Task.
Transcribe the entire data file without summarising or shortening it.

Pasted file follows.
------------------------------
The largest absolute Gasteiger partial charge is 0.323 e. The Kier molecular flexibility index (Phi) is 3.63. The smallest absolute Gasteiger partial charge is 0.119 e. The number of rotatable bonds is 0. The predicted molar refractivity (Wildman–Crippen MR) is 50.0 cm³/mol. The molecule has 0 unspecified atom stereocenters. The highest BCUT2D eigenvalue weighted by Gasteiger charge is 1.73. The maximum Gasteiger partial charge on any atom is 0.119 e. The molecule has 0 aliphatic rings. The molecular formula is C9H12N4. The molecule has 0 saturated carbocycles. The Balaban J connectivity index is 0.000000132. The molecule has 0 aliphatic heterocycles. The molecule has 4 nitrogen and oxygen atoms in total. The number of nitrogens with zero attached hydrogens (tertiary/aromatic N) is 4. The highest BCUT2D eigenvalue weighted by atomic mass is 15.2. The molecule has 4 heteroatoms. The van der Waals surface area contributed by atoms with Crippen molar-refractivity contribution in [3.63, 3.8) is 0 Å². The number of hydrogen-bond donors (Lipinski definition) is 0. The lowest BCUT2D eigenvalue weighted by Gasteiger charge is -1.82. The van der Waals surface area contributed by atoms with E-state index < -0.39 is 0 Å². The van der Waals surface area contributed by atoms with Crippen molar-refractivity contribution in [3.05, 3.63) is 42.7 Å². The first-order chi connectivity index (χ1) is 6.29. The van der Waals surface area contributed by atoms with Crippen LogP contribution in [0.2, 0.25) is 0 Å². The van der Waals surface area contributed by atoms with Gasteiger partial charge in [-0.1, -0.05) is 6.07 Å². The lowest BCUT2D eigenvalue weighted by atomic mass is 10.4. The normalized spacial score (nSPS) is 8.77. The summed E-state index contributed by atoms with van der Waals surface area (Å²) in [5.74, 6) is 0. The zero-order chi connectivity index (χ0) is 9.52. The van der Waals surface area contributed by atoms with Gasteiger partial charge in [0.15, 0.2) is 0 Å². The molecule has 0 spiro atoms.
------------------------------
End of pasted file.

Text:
The largest absolute Gasteiger partial charge is 0.323 e. The Kier molecular flexibility index (Phi) is 3.63. The smallest absolute Gasteiger partial charge is 0.119 e. The number of rotatable bonds is 0. The predicted molar refractivity (Wildman–Crippen MR) is 50.0 cm³/mol. The molecule has 0 unspecified atom stereocenters. The highest BCUT2D eigenvalue weighted by Gasteiger charge is 1.73. The maximum Gasteiger partial charge on any atom is 0.119 e. The molecule has 0 aliphatic rings. The molecular formula is C9H12N4. The molecule has 0 saturated carbocycles. The Balaban J connectivity index is 0.000000132. The molecule has 0 aliphatic heterocycles. The molecule has 4 nitrogen and oxygen atoms in total. The number of nitrogens with zero attached hydrogens (tertiary/aromatic N) is 4. The highest BCUT2D eigenvalue weighted by atomic mass is 15.2. The molecule has 4 heteroatoms. The van der Waals surface area contributed by atoms with Crippen molar-refractivity contribution in [3.63, 3.8) is 0 Å². The number of hydrogen-bond donors (Lipinski definition) is 0. The lowest BCUT2D eigenvalue weighted by Gasteiger charge is -1.82. The van der Waals surface area contributed by atoms with E-state index < -0.39 is 0 Å². The van der Waals surface area contributed by atoms with Crippen molar-refractivity contribution in [3.05, 3.63) is 42.7 Å². The first-order chi connectivity index (χ1) is 6.29. The van der Waals surface area contributed by atoms with Crippen LogP contribution in [0.2, 0.25) is 0 Å². The van der Waals surface area contributed by atoms with Gasteiger partial charge in [-0.1, -0.05) is 6.07 Å². The lowest BCUT2D eigenvalue weighted by atomic mass is 10.4. The normalized spacial score (nSPS) is 8.77. The summed E-state index contributed by atoms with van der Waals surface area (Å²) in [5.74, 6) is 0. The zero-order chi connectivity index (χ0) is 9.52. The van der Waals surface area contributed by atoms with Gasteiger partial charge in [0.15, 0.2) is 0 Å². The molecule has 0 spiro atoms.